Parts manufacturing:
As for the tape manufacturing process, different approach were developed depending on the final application:
- In the case of the automotive sector, the overmoulding of UD tapes guarantee a high production ratio using a conventional injection moulding machine. During these first months, first trials were carried out using simplified geometries, in order to optimise the injection moulding parameters to reduce the warpage and to measure the effect of the UD tapes in the mechanical properties. The preliminary results showed a significant improvement in the flexural performances. The strategy for the automation of the tapes lay-out was developed, and it is planned to test it with complex geometries in a scale 1:1 environment in the next months.

- The process for the aeronautical application (the in-situ consolidation) was tested using the first manufactured tapes. The parameters had to be adapted to work with PA instead of PEEK, and some trials were carried out. The imperfections of the samples (voids, delamination, etc.) were analysed and the best kind of tape was selected in consequence, to continue with the research.
The crash behaviour of the final part has to be modelled, to predict the influence of the UD tape inclusion in the properties. The material model was selected and a comprehensive suite of elemental tests was defined to feed and correlate the material model.
Moreover, the overmoulding process was been simulated trough Moldflow software, characterizing the UD tapes as orthotropic inserts.
Some correlations between real samples and Moldflow software were made, using simple geometries. Thank to these first comparison, the modelling of the tape was adjusted, reaching a very accurate and reliable match. In the next month, the same kind of correlation will be made with complex geometries, to adapt the model to more representative cases.

Progress beyond the state of the art and expected potential impact (including the socio-economic impact and the wider societal implications of the project so far)

FORTAPE will develop a sustainable and efficient technology for the manufacture of UD tapes and its implementation for the fabrication of complex parts for the automotive and aeronautic sector. As a consequence, it can be affirmed that FORTAPE is very well addressed to answer all the expected impacts requested by the topic FoF-2-2014. It is necessary to establish a basis of comparison to be able to quantify the potential impact of the processes to be developed in the two target sectors. Hence, two types of parts are going to be used as a basis, one for the automotive sector and another one for the aeronautics. These parts are just given as an example, but the results of the project could be applied to many other objective parts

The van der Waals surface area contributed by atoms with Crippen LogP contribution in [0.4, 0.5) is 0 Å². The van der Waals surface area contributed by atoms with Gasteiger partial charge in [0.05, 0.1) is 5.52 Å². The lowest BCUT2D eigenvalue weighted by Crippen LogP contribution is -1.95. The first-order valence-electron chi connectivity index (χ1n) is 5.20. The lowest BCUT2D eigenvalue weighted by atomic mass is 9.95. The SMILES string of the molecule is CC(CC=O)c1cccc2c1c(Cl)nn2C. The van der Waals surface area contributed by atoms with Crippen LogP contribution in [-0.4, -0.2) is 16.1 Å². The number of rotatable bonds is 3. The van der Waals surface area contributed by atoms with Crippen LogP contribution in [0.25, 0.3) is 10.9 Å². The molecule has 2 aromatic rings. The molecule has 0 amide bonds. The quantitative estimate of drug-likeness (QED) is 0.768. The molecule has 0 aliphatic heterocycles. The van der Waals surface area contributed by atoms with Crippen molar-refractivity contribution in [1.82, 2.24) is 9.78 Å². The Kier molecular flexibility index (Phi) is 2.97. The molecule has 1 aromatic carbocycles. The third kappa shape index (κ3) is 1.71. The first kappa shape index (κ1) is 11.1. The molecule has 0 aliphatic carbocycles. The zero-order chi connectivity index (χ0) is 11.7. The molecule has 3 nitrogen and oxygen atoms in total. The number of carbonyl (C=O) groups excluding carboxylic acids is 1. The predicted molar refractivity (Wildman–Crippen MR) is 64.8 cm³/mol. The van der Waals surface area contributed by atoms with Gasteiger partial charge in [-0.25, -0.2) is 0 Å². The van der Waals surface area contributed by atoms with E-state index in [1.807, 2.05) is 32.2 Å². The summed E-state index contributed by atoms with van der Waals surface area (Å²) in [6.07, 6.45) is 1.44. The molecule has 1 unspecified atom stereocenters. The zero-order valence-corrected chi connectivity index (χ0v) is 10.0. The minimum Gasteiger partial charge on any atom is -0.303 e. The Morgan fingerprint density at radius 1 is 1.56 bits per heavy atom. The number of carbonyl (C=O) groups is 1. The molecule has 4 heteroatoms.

The impact will be assessed as it is explained below, thus contributing to the requested goals defined in the topic FoF2-2014:

a) Reduction of at least 30% in the material usage pertaining to the manufacturing of complex structures and geometries when compared to current average values. FORTAPE solutions will provide a 53,72% of material savings compared to the current average values of a door panel manufacturing and a 12,05% compared to the last advances of the state-of-the-art values (automotive). FORTAPE will represent a material saving up to 90,65% of raw material compared to the current average methods used for the seatlegs manufacturing (aeronautics).

b) Reduction of at least 20% in the overall energy consumption related to the manufacturing of complex structures and geometries when compared to current average values. An energy saving of 51,10% for the production of vehicle door panel, compared to the average values from the current processes. Moreover, comparing to the last advances beyond the state-of-the-art, an energy saving of 13,68% can be achieved (automotive). An energy reduction of 68,63% is achieved with respect to the average of the current values (aeronautics).

c) Elimination of faulty manufactured parts by the adequate combination of integrated process-machine approaches with a continuous control of process parameters.

FORTAPE will contribute in several ways to the improvement of the environmental impact through the development of novel efficient concepts of manufacturing processes for composite parts:
- Reduction of material usage
- Decrease of energy consumption during the whole processing value chain
- Elimination of faulty manufactured parts
- Reduction of the defective rate
- Facilitation of part recycling at the end-of-life
- Manufacturing of a composite part with less weight
The project aims to create new know-how related the UD tape composite manufacturing with an expected time to market of 2 years.

Related information

Record Number: 194946 / Last updated on: 2017-02-17